A: Which were your most and leasts?

C: Most was Franklin, Episode Ten. I enjoyed The Terror and I enjoy Victorian mysteries and Franklin sort of hits those spots. Least, probably the Luxborough, because it just didn’t seem that exciting, but actually we had quite good fun with that one too.

A: We did.

C: We did.

A: We probably had more fun than we should have done with these really?

C: Yup. So yeah, I was wrong about that one. I take it back. Luxborough, Episode Four, you were actually a lot of fun.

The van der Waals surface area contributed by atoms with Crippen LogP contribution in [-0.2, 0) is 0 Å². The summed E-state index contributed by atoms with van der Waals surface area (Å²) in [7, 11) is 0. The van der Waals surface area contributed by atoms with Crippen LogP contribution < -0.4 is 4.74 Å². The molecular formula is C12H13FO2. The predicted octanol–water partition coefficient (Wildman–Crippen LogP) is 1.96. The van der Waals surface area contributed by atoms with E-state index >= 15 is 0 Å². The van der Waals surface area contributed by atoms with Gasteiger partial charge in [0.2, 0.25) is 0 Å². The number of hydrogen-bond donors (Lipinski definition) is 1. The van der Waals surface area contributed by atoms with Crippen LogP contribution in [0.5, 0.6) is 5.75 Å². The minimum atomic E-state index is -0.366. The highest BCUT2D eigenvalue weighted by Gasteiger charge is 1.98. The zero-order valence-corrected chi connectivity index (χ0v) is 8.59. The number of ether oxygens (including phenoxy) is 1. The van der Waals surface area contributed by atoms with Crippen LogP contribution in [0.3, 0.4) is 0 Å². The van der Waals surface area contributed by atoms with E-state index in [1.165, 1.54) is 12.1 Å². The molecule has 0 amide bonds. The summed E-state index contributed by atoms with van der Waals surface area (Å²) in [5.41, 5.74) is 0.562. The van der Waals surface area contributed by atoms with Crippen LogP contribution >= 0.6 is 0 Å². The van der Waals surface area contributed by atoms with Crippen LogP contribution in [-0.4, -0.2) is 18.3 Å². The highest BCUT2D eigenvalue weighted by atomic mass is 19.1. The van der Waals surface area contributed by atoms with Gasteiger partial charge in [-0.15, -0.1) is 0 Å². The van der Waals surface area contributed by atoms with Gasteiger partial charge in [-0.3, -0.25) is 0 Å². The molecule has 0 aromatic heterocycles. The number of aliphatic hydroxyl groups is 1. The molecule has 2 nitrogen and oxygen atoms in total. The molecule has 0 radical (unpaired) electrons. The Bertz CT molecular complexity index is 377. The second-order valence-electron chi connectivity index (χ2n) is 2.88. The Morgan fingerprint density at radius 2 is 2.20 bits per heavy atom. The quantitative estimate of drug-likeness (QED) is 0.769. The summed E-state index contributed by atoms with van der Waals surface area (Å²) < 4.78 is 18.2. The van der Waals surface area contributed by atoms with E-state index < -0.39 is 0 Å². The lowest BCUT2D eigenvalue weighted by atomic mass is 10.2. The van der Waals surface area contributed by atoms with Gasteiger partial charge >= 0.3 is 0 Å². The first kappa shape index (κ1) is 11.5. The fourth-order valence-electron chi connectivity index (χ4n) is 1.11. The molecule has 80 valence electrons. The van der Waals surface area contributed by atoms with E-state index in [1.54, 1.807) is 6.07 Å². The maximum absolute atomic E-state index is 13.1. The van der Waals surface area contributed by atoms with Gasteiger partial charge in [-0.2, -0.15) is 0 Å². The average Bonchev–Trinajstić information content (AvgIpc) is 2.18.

A: Not for them. I hate to spoil it. They didn’t enjoy it so much. Okay, now we were asked more questions, but in the time honored tradition of this podcast, we’ve divided them up.

C: [Laughs] We didn’t cast lots for them, but we’ve reached an-

A: In fact, I don’t think we’ve casted lots at all. We really should have done.

C: The be fair-

A: There’s two.

C: Two of us.

A: More like flipping a coin. Yeah. I will ask you Carmella the question from furiouscuddles on Tumblr, who asks if there are any parasites and diseases that are uniquely linked to cannibalism due to all of the urban legends about what meat you shouldn’t consume?

C: Actually, there aren’t any that are uniquely linked to cannibalism. I’ve got a few that I will talk about but all of them could also happen from just eating other meats. If you’re unfortunate. Just putting that out there.